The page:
This tutorial was written to accompany this blog post: 3 Steps to Developing iPhone-Friendly Websites.
Bookmark icons are by far the easiest way to make your site appear to support mobile devices. They'll only waste a few minutes of your time and produce reasonably professional results. The bookmark icon is the image that appears when a user tries to set your website as a bookmark on their home screen from Safari, as seen below:
You'll notice that at first, the user will be given an icon with a preview of the site they're visiting. The visitor is able to "customize" this icon by zooming in and out of certain portions of the page. Since we're all about the user experience, we're going to void them of this creative effort by replacing it with a bookmark icon:
The first rule of this icon is that it must be 57x57 pixels with 90º angles. If you decide you're too good for the size parameter, the iProduct OS will resi your image. So essentially, any square will do, but if you want to optimize your pixel use and not rely on sketchy image resizing scripts, I suggest you stick to the parameters.
The second rule is that you avoid using any alpha transparency. Apple doesn't like it when it can't see what you're doing, so just play by the rules on this one.
As BuildInternet! describes in this article, there are two kinds of bookmark icons: glossy icons and precomposed icons. I prefer the latter, as I obsess over fine tuning the details. Here's the difference, in a nut shell:
You may have been under the impression that all of those little icons on your home screen got their shine from the developers behind the application. In reality, Apple has implemented a simple processing system for these icons that renders that glare over the top of the icon:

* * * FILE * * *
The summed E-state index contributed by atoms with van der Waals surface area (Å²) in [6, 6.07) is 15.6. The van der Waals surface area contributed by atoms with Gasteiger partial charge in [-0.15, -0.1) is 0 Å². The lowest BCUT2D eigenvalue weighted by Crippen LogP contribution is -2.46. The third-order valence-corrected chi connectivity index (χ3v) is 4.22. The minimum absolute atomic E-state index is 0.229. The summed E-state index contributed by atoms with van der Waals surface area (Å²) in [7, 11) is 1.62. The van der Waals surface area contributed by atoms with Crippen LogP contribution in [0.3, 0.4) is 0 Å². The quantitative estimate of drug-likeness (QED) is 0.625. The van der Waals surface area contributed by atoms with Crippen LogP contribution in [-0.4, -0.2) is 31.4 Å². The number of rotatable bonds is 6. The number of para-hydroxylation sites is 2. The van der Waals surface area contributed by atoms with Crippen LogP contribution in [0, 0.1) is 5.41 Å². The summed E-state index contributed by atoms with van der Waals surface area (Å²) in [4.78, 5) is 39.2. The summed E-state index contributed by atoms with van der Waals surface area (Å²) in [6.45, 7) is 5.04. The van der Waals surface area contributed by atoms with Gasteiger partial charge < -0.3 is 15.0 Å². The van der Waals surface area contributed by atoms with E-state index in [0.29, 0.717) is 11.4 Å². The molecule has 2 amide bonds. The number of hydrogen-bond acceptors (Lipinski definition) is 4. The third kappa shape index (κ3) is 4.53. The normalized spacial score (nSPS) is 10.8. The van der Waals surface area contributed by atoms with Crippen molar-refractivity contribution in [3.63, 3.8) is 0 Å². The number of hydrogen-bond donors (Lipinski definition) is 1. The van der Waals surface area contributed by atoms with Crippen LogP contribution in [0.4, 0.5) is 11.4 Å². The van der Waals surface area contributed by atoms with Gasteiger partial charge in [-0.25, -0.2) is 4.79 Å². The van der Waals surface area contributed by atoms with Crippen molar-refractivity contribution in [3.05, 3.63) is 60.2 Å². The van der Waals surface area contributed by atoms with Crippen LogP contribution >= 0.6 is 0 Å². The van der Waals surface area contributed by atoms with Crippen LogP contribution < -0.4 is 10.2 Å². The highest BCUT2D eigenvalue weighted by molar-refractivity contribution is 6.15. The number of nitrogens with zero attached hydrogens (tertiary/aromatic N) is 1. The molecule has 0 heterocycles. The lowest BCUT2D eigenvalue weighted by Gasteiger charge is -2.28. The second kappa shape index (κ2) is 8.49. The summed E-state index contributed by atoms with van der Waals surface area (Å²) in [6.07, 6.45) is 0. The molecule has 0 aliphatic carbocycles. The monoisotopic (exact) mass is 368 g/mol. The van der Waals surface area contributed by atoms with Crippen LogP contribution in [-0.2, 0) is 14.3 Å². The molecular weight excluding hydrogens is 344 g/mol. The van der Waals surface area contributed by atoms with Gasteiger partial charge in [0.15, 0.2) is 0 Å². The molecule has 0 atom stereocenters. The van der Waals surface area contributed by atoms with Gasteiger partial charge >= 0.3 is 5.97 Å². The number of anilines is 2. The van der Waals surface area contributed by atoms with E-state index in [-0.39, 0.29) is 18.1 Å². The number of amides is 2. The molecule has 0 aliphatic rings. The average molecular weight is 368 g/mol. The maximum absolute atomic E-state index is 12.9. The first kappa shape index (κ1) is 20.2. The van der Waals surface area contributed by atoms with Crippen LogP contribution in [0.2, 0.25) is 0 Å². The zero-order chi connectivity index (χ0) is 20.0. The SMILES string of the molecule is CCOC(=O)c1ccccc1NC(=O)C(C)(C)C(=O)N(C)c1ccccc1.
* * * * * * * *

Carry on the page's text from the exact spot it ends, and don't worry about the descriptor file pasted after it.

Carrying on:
To implement a static icon into your website, simply insert your image to one of the many tubes of the internet and enter this code in the head section of your site with all the other meta tags:
On the other hand, if you're too lazy or for whatever reason unable to edit the source code of the site, you can simply upload your image under the name 'apple-touch-icon.png' in the root directory and the iBrick will do the rest.
When you set your icon to be precomposed (also referred to as "freedom mode"), you're essentially telling the iObject that you don't want it to process your icon. This is especially useful if you either have dark elements in your icon that would be washed out by the glare, or if you're just a control freak. Using this option instead enables you to use glare, alpha transparency and all those other fun things that you were starting to miss at the beginning of this step.To specify that your icon is precomposed, the code to use is only slightly different:
Once again, if you are unable or humbled by the difficulties of pasting code into an HTML document, you can remedy your unreasonable fears by uploading your image under the name 'apple-touch-icon-precomposed.png' in the root directory.
That's it! If you'd like to learn more about iPhone website development, check out the blog post in its entirety here: 3 Steps to Developing iPhone-Friendly Websites.